Any truly environmentally conscious coffee drinker has fretted over the massive commercial agriculture systems required for each lovely cup to appear in their waiting hands. The land-use impacts are especially hard to swallow because the bean-producing shrub grows best in tropical ecosystems – beautiful regions home to some of nature’s most fascinating creatures.
Most well-meaning connoisseurs thus exclusively consume coffee produced by the arabica variety, a shade-tolerant species that happily grow within an existing forest environment, over the other main variety, robusta, the cultivation of which usually involves clearing native trees and understory plants in order to give the coffee bushes the bright Sun and open space they desire. Given that arabica beans can be farmed using sustainable methods and they taste better than robusta, one would think that the case is closed. Unfortunately for wildlife, however, robusta dominates the worldwide coffee market because it is both cheaper and easier to grow.
According to research led by the Wildlife Conservation Society, the rising demand for coffee since 1990 has led to a 150 percent increase in coffee farmlands in India. The majority of these new farms are located within the Western Ghats (one of the Earth's top eight biodiversity hotspots), and the growers are overwhelmingly choosing robusta.
The team’s paper, published in Scientific Reports, set out to determine how the area's tropical forests are responding by surveying the bird species present at 344 family-owned coffee plantations. Because birds are known to be a reliable indicator of overall ecosystem vitality, the researchers expected to find that arabica farms host far more birds and a richer variety of species.
Surprisingly, they found instead that robusta plantations are actually home to a higher density of forest-specialist flocking birds, including many fruit-eating species that plants and trees rely on to disperse their seeds. The distribution of threatened species also appeared equal between the two farm types.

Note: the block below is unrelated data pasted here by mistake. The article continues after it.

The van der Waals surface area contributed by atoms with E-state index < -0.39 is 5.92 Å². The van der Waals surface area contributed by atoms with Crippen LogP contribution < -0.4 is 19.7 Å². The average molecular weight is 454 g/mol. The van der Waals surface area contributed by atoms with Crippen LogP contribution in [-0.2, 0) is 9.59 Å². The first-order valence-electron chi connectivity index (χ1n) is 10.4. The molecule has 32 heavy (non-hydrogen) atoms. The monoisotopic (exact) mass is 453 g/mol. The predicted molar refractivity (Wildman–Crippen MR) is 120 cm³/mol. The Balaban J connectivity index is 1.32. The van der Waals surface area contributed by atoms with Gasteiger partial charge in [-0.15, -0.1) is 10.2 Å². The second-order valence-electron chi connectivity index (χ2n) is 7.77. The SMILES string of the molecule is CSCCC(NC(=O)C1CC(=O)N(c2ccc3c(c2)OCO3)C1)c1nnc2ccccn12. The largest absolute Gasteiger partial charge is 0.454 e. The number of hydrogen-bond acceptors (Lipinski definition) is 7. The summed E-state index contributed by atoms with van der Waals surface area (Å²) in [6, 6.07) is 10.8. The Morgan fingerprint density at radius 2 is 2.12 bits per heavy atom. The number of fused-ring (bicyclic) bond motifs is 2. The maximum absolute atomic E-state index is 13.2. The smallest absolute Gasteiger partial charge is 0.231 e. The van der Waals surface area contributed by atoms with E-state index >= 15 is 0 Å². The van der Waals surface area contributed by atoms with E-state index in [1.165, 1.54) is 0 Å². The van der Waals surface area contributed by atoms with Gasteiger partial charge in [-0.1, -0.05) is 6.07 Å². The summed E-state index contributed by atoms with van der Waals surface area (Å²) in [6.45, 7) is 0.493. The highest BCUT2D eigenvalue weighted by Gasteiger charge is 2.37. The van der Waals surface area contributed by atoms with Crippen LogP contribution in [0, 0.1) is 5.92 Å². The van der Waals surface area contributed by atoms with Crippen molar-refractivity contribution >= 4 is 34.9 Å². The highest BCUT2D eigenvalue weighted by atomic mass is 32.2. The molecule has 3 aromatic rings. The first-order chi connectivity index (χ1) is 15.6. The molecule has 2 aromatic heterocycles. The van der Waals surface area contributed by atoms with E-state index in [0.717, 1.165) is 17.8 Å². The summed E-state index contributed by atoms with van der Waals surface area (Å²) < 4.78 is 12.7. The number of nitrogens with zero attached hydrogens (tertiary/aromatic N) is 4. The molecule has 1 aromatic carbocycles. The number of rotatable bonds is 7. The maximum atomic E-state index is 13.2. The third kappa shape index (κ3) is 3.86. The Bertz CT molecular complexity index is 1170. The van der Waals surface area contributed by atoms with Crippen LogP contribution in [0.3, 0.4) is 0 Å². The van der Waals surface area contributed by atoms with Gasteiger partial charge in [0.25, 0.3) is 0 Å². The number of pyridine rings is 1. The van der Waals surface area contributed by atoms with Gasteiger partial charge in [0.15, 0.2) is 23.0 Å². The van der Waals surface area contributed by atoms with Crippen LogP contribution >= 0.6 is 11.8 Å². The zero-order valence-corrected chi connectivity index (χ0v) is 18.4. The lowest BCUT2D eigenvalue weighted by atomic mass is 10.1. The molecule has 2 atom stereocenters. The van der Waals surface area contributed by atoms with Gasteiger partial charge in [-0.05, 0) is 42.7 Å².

On the other hand, arabica farms did have greater numbers and varieties of forest-dwelling individual birds that are only found in the Western Ghats area. Several of these species are known to be the first to disappear when a habitat is modified, suggesting that although robusta farms are not necessarily as bad as we thought, arabica growing conditions remain more favorable.
Few previous studies have directly compared the ecosystem impacts of arabica vs robusta, but just glancing at photographs of each type of farm leads one to believe that there’s no way that the average robusta growing operation has anything to do with the word “sustainable”.
So, what are the Indian farmers doing differently than the rest of the world?
The authors observed that though most farmers in Western Ghats used conventional (non-organic) fertilizer, only 19 percent of robusta growers also used pesticides compared with 75 percent of arabica farmers – likely due to the fact that the robusta variety is naturally hardier against attack from insects and mold.
In addition, these robusta growers kept way more native trees than growers in other areas.
“In fact, the surveyed robusta agroforests possessed canopy and forest cover three times higher than shade-grown coffee farms in Indonesia,” the authors wrote.
They conclude that the results are not just good news for the birds. Several types of once-lowbrow robusta now fetch market prices that are close to those of arabica, and the farms studied suggest that competitive crop yields are possible without relying on intensive farming methods. Adding this together means that the Western Ghats farming model could provide a sweet spot for the coffee industry: Efficient, profitable, and sustainable.